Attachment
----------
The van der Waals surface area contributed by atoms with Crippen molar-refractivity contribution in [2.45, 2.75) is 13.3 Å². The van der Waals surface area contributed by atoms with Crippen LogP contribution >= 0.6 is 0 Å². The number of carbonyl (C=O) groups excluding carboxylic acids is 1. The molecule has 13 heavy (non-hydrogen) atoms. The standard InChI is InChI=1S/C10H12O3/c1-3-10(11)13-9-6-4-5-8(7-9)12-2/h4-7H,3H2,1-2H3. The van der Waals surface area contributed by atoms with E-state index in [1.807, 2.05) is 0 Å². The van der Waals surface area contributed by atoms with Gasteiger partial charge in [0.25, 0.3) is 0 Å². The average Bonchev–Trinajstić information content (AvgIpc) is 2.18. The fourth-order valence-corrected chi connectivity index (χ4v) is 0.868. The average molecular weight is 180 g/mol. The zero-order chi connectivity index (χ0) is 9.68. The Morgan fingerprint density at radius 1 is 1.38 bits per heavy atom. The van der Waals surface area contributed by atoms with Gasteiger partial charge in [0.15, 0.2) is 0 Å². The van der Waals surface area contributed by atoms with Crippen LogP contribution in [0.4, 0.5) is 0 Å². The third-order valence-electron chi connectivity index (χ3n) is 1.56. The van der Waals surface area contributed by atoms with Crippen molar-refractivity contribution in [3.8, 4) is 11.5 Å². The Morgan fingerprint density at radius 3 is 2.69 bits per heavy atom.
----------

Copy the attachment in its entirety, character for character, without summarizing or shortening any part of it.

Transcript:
The van der Waals surface area contributed by atoms with Crippen molar-refractivity contribution in [2.45, 2.75) is 13.3 Å². The van der Waals surface area contributed by atoms with Crippen LogP contribution >= 0.6 is 0 Å². The number of carbonyl (C=O) groups excluding carboxylic acids is 1. The molecule has 13 heavy (non-hydrogen) atoms. The standard InChI is InChI=1S/C10H12O3/c1-3-10(11)13-9-6-4-5-8(7-9)12-2/h4-7H,3H2,1-2H3. The van der Waals surface area contributed by atoms with E-state index in [1.807, 2.05) is 0 Å². The van der Waals surface area contributed by atoms with Gasteiger partial charge in [0.25, 0.3) is 0 Å². The average Bonchev–Trinajstić information content (AvgIpc) is 2.18. The fourth-order valence-corrected chi connectivity index (χ4v) is 0.868. The average molecular weight is 180 g/mol. The zero-order chi connectivity index (χ0) is 9.68. The Morgan fingerprint density at radius 1 is 1.38 bits per heavy atom. The van der Waals surface area contributed by atoms with Gasteiger partial charge in [0.15, 0.2) is 0 Å². The van der Waals surface area contributed by atoms with Crippen LogP contribution in [0.4, 0.5) is 0 Å². The third-order valence-electron chi connectivity index (χ3n) is 1.56. The van der Waals surface area contributed by atoms with Crippen molar-refractivity contribution in [3.8, 4) is 11.5 Å². The Morgan fingerprint density at radius 3 is 2.69 bits per heavy atom.